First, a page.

[rust-dev] Integer overflow, round -2147483648

Evan G eg1290 at gmail.com
Sun Jun 22 08:39:47 PDT 2014


Because of memory safety? Because you want low-level control without
absolute speed? Because of a small memory footprint? Because of having a
good async story without giving up a lot of speed?

There are plenty of other features to Rust then "absolute speed". Just
because that's *your* usecase for it doesn't mean you should force it on
others.


On Sun, Jun 22, 2014 at 10:32 AM, Benjamin Striegel <ben.striegel at gmail.com>
wrote:

> > Even though Rust is a performance conscious language (since it aims at
> displacing C and C++), the 80/20 rule still applies and most of Rust code
> should not require absolute speed
>
> This is a mistaken assumption. Systems programming exists on the extreme
> end of the programming spectrum where edge cases are the norm, not the
> exception, and where 80/20 does not apply. If you don't require absolute
> speed, why are you using Rust?
>
>
> On Sun, Jun 22, 2014 at 6:37 AM, Matthieu Monrocq <
> matthieu.monrocq at gmail.com> wrote:
>
>> I am not a fan of having wrap-around and non-wrap-around types, because
>> whether you use wrap-around arithmetic or not is, in the end, an
>> implementation detail, and having to switch types left and right whenever
>> going from one mode to the other is going to be a lot of boilerplate.
>>
>> Instead, why not take the same road than swift and map +, -, * and / to
>> non-wrap-around operators and declare new (more verbose) operators for the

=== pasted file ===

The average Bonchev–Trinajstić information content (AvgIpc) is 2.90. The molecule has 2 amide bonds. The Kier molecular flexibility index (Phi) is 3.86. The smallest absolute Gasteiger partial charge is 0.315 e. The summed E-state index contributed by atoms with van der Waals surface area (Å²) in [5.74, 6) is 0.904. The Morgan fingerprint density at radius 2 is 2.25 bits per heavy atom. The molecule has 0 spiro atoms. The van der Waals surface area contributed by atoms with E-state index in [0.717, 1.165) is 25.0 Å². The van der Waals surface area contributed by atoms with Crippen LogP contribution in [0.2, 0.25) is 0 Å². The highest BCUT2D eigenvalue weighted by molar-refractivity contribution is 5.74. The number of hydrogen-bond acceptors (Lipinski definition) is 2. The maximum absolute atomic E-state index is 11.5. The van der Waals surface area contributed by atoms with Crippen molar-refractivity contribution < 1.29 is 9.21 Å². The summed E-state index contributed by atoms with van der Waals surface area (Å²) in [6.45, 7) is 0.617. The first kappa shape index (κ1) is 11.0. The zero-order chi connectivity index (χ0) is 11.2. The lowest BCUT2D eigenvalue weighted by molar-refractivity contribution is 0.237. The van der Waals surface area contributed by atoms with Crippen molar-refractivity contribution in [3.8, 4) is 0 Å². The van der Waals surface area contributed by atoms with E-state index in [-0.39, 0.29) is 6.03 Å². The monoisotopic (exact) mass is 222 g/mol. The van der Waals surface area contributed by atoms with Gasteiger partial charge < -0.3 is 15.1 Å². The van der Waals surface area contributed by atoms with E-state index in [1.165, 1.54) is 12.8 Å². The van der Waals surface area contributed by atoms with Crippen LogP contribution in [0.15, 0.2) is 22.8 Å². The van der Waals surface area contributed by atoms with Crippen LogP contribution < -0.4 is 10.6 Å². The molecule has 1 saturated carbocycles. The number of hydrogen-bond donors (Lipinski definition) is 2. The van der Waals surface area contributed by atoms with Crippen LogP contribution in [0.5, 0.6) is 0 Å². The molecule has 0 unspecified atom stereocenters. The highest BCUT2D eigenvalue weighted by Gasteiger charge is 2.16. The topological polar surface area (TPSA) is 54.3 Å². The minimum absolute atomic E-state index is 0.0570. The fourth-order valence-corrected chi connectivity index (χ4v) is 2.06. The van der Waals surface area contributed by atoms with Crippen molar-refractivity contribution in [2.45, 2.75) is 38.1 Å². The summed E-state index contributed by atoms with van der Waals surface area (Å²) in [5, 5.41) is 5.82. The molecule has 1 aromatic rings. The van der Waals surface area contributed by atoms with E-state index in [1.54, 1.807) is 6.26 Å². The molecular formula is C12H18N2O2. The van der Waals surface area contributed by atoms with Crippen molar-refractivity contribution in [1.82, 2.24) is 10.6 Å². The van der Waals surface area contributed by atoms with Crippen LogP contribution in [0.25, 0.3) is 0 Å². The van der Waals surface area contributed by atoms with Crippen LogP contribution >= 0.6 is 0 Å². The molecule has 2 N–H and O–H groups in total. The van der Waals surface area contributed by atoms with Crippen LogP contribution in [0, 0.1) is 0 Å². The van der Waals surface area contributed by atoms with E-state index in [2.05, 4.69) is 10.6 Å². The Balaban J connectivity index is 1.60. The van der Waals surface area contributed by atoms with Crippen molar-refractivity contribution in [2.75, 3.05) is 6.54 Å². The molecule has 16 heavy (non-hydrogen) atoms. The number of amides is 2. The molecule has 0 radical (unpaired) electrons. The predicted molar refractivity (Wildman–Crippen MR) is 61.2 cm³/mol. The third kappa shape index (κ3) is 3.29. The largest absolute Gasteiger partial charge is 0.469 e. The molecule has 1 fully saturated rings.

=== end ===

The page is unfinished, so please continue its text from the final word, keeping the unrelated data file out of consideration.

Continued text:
>> rare case where performance matters or wrap-around is the right semantics ?
>>
>> Even though Rust is a performance conscious language (since it aims at
>> displacing C and C++), the 80/20 rule still applies and most of Rust code
>> should not require absolute speed; so let's make it convenient to write
>> safe code and prevent newcomers from shooting themselves in the foot by
>> providing safety by default, and for those who profiled their applications
>> or are writing hashing algorithms *also* provide the necessary escape
>> hatches.
>>
>> This way we can have our cake and eat it too... or am I missing something
>> ?
>>
>> -- Matthieu
>>
>>
>>
>> On Sun, Jun 22, 2014 at 5:45 AM, comex <comexk at gmail.com> wrote:
>>
>>> On Sat, Jun 21, 2014 at 7:10 PM, Daniel Micay <danielmicay at gmail.com>
>>> wrote:
>>> >> Er... since when?  Many single-byte opcodes in x86-64 corresponding to
>>> >> deprecated x86 instructions are currently undefined.
>>> >
>>> > http://ref.x86asm.net/coder64.html
>>> >
>>> > I don't see enough gaps here for the necessary instructions.
>>>
>>> You can see a significant number of invalid one-byte entries, 06, 07,
>>> 0e, 1e, 1f, etc.  The simplest addition would just be to resurrect
>>> INTO and make it efficient - assuming signed 64 and 32 bit integers
>>> are good enough for most use cases.  Alternatively, it could be two
>>> one-byte instructions to add an unsigned version (perhaps a waste of
>>> precious slots) or a two-byte instruction which could perhaps allow
>>> trapping on any condition.  Am I missing something?
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>>
>>
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